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Red Dead Redemption 2 PC Review | RDR2 PC Is Mostly Good, Some Bad, Never Ugly

Hello and welcome to Rock Paper Shotgun for
another game with all three of those things. Yes, Red Dead Redemption 2 on PC has rocks
– loads of ‘em – paper – not very exciting – and shotguns. Boy does it have shotguns. Messy, limb-shredding shotguns. Shotguns that evaporate heads. Shotguns you can caress and clean. Anyway, enough of that. What Red Dead Redemption 2 also has on PC,
which it didn’t have before. Is horrible launcher problems. Here’s an artist’s interpretation of trying
to get the Rockstar Launcher to work… Thankfully we made it past that and can offer
some thoughts. It’s quite hard doing a Red Dead Redemption
2 PC review a year after the game is out – many people have played it and the internet has
scalped it of every secret. Still, this review is going to tackle it as
a wider game, but if you want to skip to PC improvements, I’ve added some times in the
description to jump to that chat. Though I’d love it if you watched the whole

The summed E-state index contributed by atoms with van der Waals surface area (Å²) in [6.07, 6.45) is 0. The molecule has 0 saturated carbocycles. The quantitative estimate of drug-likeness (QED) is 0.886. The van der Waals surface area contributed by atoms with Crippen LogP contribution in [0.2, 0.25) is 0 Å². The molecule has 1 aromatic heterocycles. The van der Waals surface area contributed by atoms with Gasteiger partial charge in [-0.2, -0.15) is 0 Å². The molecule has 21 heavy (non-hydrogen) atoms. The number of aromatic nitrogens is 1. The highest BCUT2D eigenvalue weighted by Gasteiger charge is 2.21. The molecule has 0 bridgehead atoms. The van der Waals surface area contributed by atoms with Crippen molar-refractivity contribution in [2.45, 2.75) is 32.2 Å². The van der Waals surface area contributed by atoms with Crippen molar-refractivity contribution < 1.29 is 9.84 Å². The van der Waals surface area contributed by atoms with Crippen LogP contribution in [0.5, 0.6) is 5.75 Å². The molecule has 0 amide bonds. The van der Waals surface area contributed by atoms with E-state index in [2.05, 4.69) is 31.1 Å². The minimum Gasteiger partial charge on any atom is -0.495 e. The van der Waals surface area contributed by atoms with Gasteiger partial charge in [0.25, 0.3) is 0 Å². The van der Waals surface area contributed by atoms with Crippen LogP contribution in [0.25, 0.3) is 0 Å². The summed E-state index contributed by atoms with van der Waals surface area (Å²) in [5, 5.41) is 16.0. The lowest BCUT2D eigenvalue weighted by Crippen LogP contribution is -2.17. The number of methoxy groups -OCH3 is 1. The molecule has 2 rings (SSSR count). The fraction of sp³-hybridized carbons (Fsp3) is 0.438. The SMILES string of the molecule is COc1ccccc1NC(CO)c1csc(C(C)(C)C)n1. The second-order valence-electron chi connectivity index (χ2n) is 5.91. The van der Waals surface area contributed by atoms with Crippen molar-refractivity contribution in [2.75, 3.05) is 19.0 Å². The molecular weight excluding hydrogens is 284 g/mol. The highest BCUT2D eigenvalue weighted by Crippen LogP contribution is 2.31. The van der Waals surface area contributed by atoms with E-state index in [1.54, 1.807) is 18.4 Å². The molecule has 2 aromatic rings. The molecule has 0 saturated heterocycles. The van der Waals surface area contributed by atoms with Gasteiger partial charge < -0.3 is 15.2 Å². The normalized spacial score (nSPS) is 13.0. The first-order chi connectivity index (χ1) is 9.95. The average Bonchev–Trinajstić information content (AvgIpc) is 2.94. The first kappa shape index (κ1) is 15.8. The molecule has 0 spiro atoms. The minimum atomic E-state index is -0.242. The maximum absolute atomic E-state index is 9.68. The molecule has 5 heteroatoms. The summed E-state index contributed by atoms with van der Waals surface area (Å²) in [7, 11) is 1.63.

thing. We’ve also partnered with Displate who make
fancy metal posters – there’s a link to our poster store in the description – everything
from Cyberpunk to Red Dead Redemption itself – and if you do buy anything, a bit of that
money comes back to the channel. I promise not to spend it all on these expensive
tinned peas. Mmmm. If you do enjoy this video, please give it
a like and subscribe to Rock Paper Shotgun, because it gives me a warm feeling inside. Not unlike Arthur Morgan here… okay, maybe
not that hot. Right, onwards. As I’ll go onto explain, I am pleasantly
surprised by how much a lick of PC paint can re-imbue the well trodden ground of Red Dead
Redemption 2 with a refreshed sense of wonder. Full disclosure, I arrived at the PC version
with 80 hours of Xbox One X grit in my boots – I’ve played every quest, executed a Planet
Zoo’s worth of legendary animals and eaten an ungodly amount of tinned peaches. The latter has no bearing on the completion
rate, but I love to remind myself that someone had to motion capture themselves gobbling